Stiffer building codes in the Los Angeles basin may come in the near future as a result of a new study completed by University of Nevada, Reno seismologists of an anticipated large thrust-fault earthquake.
"Our study in Californias Kern County is a good indicator of what could happen in Los Angeles because the geology of the areas is so similar," said James Brune, seismology pioneer and University Foundation Professor. The conditions, he said, would indicate "high motion" in Los Angeles.
His teams study in Kern County is a scenario for a large earthquake in the Los Angeles basin because the downtown portion of the city is on the hanging-wall of the Puente Hills thrust fault. The study involved looking at what levels of peak ground acceleration were necessary to topple a balanced rock or a rigid transformer. Their conclusions reinforce that the hanging-wall side of large thrust-fault earthquakes experience more extreme motion and, therefore, more damage than the footwall side.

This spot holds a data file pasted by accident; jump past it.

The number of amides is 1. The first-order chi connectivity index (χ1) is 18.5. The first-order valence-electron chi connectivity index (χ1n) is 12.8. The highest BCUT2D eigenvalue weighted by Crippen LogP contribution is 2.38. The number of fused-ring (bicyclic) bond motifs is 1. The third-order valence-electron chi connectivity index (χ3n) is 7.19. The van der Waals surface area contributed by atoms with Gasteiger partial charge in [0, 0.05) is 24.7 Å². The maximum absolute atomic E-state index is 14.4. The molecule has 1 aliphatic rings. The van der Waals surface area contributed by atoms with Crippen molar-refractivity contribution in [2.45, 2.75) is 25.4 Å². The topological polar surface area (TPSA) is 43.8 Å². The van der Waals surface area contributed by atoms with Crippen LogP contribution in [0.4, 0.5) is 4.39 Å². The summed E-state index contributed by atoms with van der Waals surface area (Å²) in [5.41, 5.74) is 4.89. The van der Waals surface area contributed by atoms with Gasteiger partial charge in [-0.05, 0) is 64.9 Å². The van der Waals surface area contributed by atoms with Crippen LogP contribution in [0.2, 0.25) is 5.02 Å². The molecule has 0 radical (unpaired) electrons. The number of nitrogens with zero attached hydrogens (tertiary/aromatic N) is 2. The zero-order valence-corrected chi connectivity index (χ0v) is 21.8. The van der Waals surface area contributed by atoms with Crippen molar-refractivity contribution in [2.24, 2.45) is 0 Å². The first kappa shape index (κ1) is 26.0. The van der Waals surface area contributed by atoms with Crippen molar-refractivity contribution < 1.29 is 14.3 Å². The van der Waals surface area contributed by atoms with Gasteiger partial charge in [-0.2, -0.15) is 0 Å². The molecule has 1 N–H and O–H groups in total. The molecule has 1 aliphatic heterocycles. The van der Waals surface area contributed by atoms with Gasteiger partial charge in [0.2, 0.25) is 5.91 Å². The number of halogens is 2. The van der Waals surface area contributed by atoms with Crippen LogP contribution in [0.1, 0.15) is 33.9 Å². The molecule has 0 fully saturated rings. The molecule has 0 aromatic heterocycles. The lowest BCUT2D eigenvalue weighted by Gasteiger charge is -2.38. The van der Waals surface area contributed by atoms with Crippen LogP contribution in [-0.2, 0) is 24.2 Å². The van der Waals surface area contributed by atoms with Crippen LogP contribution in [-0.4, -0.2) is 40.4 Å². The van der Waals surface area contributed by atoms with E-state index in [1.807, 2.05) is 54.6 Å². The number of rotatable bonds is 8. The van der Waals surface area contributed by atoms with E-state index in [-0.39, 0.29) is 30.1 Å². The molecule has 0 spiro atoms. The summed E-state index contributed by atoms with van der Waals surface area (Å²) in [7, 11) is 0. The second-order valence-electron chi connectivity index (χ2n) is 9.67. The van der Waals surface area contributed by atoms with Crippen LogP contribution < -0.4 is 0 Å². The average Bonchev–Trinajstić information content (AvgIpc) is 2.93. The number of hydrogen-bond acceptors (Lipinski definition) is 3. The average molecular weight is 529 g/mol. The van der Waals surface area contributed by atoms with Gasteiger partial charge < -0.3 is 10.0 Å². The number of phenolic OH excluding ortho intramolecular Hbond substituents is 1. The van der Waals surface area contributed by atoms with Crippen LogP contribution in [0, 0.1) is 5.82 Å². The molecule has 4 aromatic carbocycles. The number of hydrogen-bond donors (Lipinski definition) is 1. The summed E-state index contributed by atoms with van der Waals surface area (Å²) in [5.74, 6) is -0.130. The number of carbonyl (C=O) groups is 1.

Katie Hall | EurekAlert!
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